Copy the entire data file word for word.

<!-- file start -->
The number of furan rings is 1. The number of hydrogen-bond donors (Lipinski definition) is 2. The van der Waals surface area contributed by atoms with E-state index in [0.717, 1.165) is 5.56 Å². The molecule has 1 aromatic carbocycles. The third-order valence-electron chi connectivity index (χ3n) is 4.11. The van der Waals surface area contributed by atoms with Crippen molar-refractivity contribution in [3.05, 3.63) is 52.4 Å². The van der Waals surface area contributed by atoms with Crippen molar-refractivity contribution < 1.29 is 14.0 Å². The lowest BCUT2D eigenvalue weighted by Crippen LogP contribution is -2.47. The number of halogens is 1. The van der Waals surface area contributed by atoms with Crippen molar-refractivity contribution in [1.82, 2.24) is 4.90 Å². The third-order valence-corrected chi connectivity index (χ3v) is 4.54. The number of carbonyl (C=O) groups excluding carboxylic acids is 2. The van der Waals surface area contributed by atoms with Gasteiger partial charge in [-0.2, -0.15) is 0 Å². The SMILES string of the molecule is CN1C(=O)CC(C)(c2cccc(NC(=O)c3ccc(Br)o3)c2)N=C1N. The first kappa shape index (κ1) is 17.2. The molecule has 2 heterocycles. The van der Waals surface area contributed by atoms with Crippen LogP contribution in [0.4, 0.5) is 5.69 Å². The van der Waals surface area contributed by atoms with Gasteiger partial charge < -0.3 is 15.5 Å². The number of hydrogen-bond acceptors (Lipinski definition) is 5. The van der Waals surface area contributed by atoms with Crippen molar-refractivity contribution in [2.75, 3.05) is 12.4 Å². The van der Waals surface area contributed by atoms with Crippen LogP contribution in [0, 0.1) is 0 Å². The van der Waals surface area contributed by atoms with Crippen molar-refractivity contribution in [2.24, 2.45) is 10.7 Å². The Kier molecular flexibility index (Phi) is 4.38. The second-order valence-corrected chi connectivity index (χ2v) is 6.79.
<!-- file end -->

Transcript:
The number of furan rings is 1. The number of hydrogen-bond donors (Lipinski definition) is 2. The van der Waals surface area contributed by atoms with E-state index in [0.717, 1.165) is 5.56 Å². The molecule has 1 aromatic carbocycles. The third-order valence-electron chi connectivity index (χ3n) is 4.11. The van der Waals surface area contributed by atoms with Crippen molar-refractivity contribution in [3.05, 3.63) is 52.4 Å². The van der Waals surface area contributed by atoms with Crippen molar-refractivity contribution < 1.29 is 14.0 Å². The lowest BCUT2D eigenvalue weighted by Crippen LogP contribution is -2.47. The number of halogens is 1. The van der Waals surface area contributed by atoms with Crippen molar-refractivity contribution in [1.82, 2.24) is 4.90 Å². The third-order valence-corrected chi connectivity index (χ3v) is 4.54. The number of carbonyl (C=O) groups excluding carboxylic acids is 2. The van der Waals surface area contributed by atoms with Gasteiger partial charge in [-0.2, -0.15) is 0 Å². The SMILES string of the molecule is CN1C(=O)CC(C)(c2cccc(NC(=O)c3ccc(Br)o3)c2)N=C1N. The first kappa shape index (κ1) is 17.2. The molecule has 2 heterocycles. The van der Waals surface area contributed by atoms with Crippen LogP contribution in [0.4, 0.5) is 5.69 Å². The van der Waals surface area contributed by atoms with Gasteiger partial charge < -0.3 is 15.5 Å². The number of hydrogen-bond acceptors (Lipinski definition) is 5. The van der Waals surface area contributed by atoms with Crippen molar-refractivity contribution in [2.75, 3.05) is 12.4 Å². The van der Waals surface area contributed by atoms with Crippen LogP contribution in [0, 0.1) is 0 Å². The van der Waals surface area contributed by atoms with Crippen molar-refractivity contribution in [2.24, 2.45) is 10.7 Å². The Kier molecular flexibility index (Phi) is 4.38. The second-order valence-corrected chi connectivity index (χ2v) is 6.79.